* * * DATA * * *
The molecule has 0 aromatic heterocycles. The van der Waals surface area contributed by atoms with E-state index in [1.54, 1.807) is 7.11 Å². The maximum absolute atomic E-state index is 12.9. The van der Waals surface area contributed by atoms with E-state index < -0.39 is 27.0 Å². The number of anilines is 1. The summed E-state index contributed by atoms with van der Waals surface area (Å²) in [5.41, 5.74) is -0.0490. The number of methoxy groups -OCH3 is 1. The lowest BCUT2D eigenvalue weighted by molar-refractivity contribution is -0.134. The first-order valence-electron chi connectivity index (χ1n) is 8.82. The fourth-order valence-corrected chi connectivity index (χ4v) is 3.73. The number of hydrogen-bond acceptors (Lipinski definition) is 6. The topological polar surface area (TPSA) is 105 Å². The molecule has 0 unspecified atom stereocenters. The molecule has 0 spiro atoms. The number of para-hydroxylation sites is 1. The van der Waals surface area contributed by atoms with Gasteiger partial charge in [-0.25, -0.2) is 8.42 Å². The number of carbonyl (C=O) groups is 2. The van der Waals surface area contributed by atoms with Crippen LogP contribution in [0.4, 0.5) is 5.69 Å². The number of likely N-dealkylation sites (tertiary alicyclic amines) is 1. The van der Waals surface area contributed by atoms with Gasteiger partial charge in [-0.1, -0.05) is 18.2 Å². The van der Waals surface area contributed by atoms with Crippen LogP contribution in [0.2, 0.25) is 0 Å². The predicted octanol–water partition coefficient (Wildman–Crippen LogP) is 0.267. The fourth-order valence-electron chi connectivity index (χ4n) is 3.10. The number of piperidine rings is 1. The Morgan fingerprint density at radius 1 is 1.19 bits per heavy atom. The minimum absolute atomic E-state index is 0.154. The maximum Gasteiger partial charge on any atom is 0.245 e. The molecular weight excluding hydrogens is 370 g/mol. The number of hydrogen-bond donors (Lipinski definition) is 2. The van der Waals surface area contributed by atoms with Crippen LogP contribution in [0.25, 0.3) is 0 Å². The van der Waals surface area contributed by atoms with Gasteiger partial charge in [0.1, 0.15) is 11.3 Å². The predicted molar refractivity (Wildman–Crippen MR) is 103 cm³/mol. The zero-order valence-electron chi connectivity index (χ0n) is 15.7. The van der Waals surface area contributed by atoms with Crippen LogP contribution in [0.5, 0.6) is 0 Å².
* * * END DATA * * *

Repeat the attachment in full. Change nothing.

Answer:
The molecule has 0 aromatic heterocycles. The van der Waals surface area contributed by atoms with E-state index in [1.54, 1.807) is 7.11 Å². The maximum absolute atomic E-state index is 12.9. The van der Waals surface area contributed by atoms with E-state index < -0.39 is 27.0 Å². The number of anilines is 1. The summed E-state index contributed by atoms with van der Waals surface area (Å²) in [5.41, 5.74) is -0.0490. The number of methoxy groups -OCH3 is 1. The lowest BCUT2D eigenvalue weighted by molar-refractivity contribution is -0.134. The first-order valence-electron chi connectivity index (χ1n) is 8.82. The fourth-order valence-corrected chi connectivity index (χ4v) is 3.73. The number of hydrogen-bond acceptors (Lipinski definition) is 6. The topological polar surface area (TPSA) is 105 Å². The molecule has 0 unspecified atom stereocenters. The molecule has 0 spiro atoms. The number of para-hydroxylation sites is 1. The van der Waals surface area contributed by atoms with Gasteiger partial charge in [-0.25, -0.2) is 8.42 Å². The number of carbonyl (C=O) groups is 2. The van der Waals surface area contributed by atoms with Crippen LogP contribution in [0.4, 0.5) is 5.69 Å². The number of likely N-dealkylation sites (tertiary alicyclic amines) is 1. The van der Waals surface area contributed by atoms with Gasteiger partial charge in [-0.1, -0.05) is 18.2 Å². The van der Waals surface area contributed by atoms with Crippen LogP contribution in [0.2, 0.25) is 0 Å². The predicted octanol–water partition coefficient (Wildman–Crippen LogP) is 0.267. The fourth-order valence-electron chi connectivity index (χ4n) is 3.10. The number of piperidine rings is 1. The Morgan fingerprint density at radius 1 is 1.19 bits per heavy atom. The minimum absolute atomic E-state index is 0.154. The maximum Gasteiger partial charge on any atom is 0.245 e. The molecular weight excluding hydrogens is 370 g/mol. The number of hydrogen-bond donors (Lipinski definition) is 2. The van der Waals surface area contributed by atoms with Crippen LogP contribution in [0.25, 0.3) is 0 Å². The van der Waals surface area contributed by atoms with Gasteiger partial charge in [0.1, 0.15) is 11.3 Å². The predicted molar refractivity (Wildman–Crippen MR) is 103 cm³/mol. The zero-order valence-electron chi connectivity index (χ0n) is 15.7. The van der Waals surface area contributed by atoms with Crippen LogP contribution in [0.5, 0.6) is 0 Å².